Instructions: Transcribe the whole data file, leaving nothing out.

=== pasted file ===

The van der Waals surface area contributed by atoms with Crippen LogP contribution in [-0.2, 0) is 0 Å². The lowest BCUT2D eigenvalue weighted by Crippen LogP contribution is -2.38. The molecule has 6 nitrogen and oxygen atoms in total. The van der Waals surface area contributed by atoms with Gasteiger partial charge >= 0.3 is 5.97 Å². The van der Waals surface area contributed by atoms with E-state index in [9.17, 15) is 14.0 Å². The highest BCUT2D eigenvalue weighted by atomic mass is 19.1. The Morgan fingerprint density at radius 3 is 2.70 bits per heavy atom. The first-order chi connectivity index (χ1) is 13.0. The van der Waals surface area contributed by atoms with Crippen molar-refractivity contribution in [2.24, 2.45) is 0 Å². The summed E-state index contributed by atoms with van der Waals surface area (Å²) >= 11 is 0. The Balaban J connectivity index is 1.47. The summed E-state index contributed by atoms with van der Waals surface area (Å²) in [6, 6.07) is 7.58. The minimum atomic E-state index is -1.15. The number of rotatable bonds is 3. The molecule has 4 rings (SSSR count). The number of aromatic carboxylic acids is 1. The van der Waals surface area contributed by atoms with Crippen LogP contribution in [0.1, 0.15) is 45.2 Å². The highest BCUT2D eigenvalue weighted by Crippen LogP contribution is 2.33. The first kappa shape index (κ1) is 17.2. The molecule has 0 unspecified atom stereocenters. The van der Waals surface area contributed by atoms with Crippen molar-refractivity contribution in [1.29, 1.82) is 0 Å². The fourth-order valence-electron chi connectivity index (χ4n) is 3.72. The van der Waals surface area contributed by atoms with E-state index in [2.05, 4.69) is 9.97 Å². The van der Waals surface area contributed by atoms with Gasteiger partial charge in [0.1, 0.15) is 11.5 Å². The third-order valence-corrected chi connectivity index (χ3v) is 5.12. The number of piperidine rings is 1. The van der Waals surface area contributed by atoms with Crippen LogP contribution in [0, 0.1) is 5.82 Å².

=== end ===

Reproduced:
The van der Waals surface area contributed by atoms with Crippen LogP contribution in [-0.2, 0) is 0 Å². The lowest BCUT2D eigenvalue weighted by Crippen LogP contribution is -2.38. The molecule has 6 nitrogen and oxygen atoms in total. The van der Waals surface area contributed by atoms with Gasteiger partial charge >= 0.3 is 5.97 Å². The van der Waals surface area contributed by atoms with E-state index in [9.17, 15) is 14.0 Å². The highest BCUT2D eigenvalue weighted by atomic mass is 19.1. The Morgan fingerprint density at radius 3 is 2.70 bits per heavy atom. The first-order chi connectivity index (χ1) is 13.0. The van der Waals surface area contributed by atoms with Crippen molar-refractivity contribution in [2.24, 2.45) is 0 Å². The summed E-state index contributed by atoms with van der Waals surface area (Å²) >= 11 is 0. The Balaban J connectivity index is 1.47. The summed E-state index contributed by atoms with van der Waals surface area (Å²) in [6, 6.07) is 7.58. The minimum atomic E-state index is -1.15. The number of rotatable bonds is 3. The molecule has 4 rings (SSSR count). The number of aromatic carboxylic acids is 1. The van der Waals surface area contributed by atoms with Crippen LogP contribution in [0.1, 0.15) is 45.2 Å². The highest BCUT2D eigenvalue weighted by Crippen LogP contribution is 2.33. The first kappa shape index (κ1) is 17.2. The molecule has 0 unspecified atom stereocenters. The van der Waals surface area contributed by atoms with Crippen molar-refractivity contribution in [1.29, 1.82) is 0 Å². The fourth-order valence-electron chi connectivity index (χ4n) is 3.72. The van der Waals surface area contributed by atoms with E-state index in [2.05, 4.69) is 9.97 Å². The van der Waals surface area contributed by atoms with Gasteiger partial charge in [0.1, 0.15) is 11.5 Å². The third-order valence-corrected chi connectivity index (χ3v) is 5.12. The number of piperidine rings is 1. The van der Waals surface area contributed by atoms with Crippen LogP contribution in [0, 0.1) is 5.82 Å².